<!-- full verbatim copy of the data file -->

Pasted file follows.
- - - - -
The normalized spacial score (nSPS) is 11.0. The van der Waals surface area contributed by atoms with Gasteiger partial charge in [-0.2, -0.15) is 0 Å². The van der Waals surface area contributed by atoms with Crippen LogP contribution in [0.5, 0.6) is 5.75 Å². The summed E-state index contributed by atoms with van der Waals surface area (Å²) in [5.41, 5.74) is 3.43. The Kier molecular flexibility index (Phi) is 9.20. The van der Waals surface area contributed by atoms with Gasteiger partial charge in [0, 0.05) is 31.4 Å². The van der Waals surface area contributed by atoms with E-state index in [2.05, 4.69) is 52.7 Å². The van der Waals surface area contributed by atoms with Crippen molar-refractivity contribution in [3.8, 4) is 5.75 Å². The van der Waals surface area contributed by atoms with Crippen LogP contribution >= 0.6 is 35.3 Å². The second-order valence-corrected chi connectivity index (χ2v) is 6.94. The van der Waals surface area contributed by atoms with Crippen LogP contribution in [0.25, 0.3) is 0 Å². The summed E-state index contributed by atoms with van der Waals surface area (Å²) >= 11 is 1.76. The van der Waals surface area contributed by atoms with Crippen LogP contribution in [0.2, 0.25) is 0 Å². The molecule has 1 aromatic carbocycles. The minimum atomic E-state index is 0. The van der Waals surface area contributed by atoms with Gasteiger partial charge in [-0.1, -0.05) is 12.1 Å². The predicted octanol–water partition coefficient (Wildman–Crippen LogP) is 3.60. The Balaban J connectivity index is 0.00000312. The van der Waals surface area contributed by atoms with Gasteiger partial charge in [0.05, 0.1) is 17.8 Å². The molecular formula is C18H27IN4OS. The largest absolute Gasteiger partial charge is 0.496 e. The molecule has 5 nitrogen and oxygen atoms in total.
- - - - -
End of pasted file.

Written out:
The normalized spacial score (nSPS) is 11.0. The van der Waals surface area contributed by atoms with Gasteiger partial charge in [-0.2, -0.15) is 0 Å². The van der Waals surface area contributed by atoms with Crippen LogP contribution in [0.5, 0.6) is 5.75 Å². The summed E-state index contributed by atoms with van der Waals surface area (Å²) in [5.41, 5.74) is 3.43. The Kier molecular flexibility index (Phi) is 9.20. The van der Waals surface area contributed by atoms with Gasteiger partial charge in [0, 0.05) is 31.4 Å². The van der Waals surface area contributed by atoms with E-state index in [2.05, 4.69) is 52.7 Å². The van der Waals surface area contributed by atoms with Crippen molar-refractivity contribution in [3.8, 4) is 5.75 Å². The van der Waals surface area contributed by atoms with Crippen LogP contribution >= 0.6 is 35.3 Å². The second-order valence-corrected chi connectivity index (χ2v) is 6.94. The van der Waals surface area contributed by atoms with Crippen LogP contribution in [0.25, 0.3) is 0 Å². The summed E-state index contributed by atoms with van der Waals surface area (Å²) >= 11 is 1.76. The van der Waals surface area contributed by atoms with Crippen LogP contribution in [0.2, 0.25) is 0 Å². The molecule has 1 aromatic carbocycles. The minimum atomic E-state index is 0. The van der Waals surface area contributed by atoms with Gasteiger partial charge in [-0.1, -0.05) is 12.1 Å². The predicted octanol–water partition coefficient (Wildman–Crippen LogP) is 3.60. The Balaban J connectivity index is 0.00000312. The van der Waals surface area contributed by atoms with Gasteiger partial charge in [0.05, 0.1) is 17.8 Å². The molecular formula is C18H27IN4OS. The largest absolute Gasteiger partial charge is 0.496 e. The molecule has 5 nitrogen and oxygen atoms in total.